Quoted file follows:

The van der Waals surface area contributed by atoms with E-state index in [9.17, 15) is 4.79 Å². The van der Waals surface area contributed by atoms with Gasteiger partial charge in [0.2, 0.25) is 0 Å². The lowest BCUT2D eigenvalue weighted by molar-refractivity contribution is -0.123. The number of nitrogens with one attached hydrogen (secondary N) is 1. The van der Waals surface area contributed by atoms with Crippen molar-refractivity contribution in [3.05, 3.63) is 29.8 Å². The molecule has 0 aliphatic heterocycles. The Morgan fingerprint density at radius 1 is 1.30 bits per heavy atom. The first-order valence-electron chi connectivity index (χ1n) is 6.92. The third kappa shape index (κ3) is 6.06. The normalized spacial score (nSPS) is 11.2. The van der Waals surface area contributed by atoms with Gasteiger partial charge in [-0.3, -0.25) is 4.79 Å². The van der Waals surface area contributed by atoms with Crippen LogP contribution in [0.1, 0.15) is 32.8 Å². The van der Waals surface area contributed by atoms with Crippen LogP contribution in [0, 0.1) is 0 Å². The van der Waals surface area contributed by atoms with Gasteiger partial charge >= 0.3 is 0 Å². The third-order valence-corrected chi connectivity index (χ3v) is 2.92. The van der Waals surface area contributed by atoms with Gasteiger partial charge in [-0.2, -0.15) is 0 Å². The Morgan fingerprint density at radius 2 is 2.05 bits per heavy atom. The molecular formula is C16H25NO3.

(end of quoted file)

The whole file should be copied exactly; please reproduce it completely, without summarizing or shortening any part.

The van der Waals surface area contributed by atoms with E-state index in [9.17, 15) is 4.79 Å². The van der Waals surface area contributed by atoms with Gasteiger partial charge in [0.2, 0.25) is 0 Å². The lowest BCUT2D eigenvalue weighted by molar-refractivity contribution is -0.123. The number of nitrogens with one attached hydrogen (secondary N) is 1. The van der Waals surface area contributed by atoms with Crippen molar-refractivity contribution in [3.05, 3.63) is 29.8 Å². The molecule has 0 aliphatic heterocycles. The Morgan fingerprint density at radius 1 is 1.30 bits per heavy atom. The first-order valence-electron chi connectivity index (χ1n) is 6.92. The third kappa shape index (κ3) is 6.06. The normalized spacial score (nSPS) is 11.2. The van der Waals surface area contributed by atoms with Gasteiger partial charge in [-0.3, -0.25) is 4.79 Å². The van der Waals surface area contributed by atoms with Crippen LogP contribution in [0.1, 0.15) is 32.8 Å². The van der Waals surface area contributed by atoms with Crippen LogP contribution in [0, 0.1) is 0 Å². The van der Waals surface area contributed by atoms with Gasteiger partial charge >= 0.3 is 0 Å². The third-order valence-corrected chi connectivity index (χ3v) is 2.92. The van der Waals surface area contributed by atoms with Gasteiger partial charge in [-0.2, -0.15) is 0 Å². The Morgan fingerprint density at radius 2 is 2.05 bits per heavy atom. The molecular formula is C16H25NO3.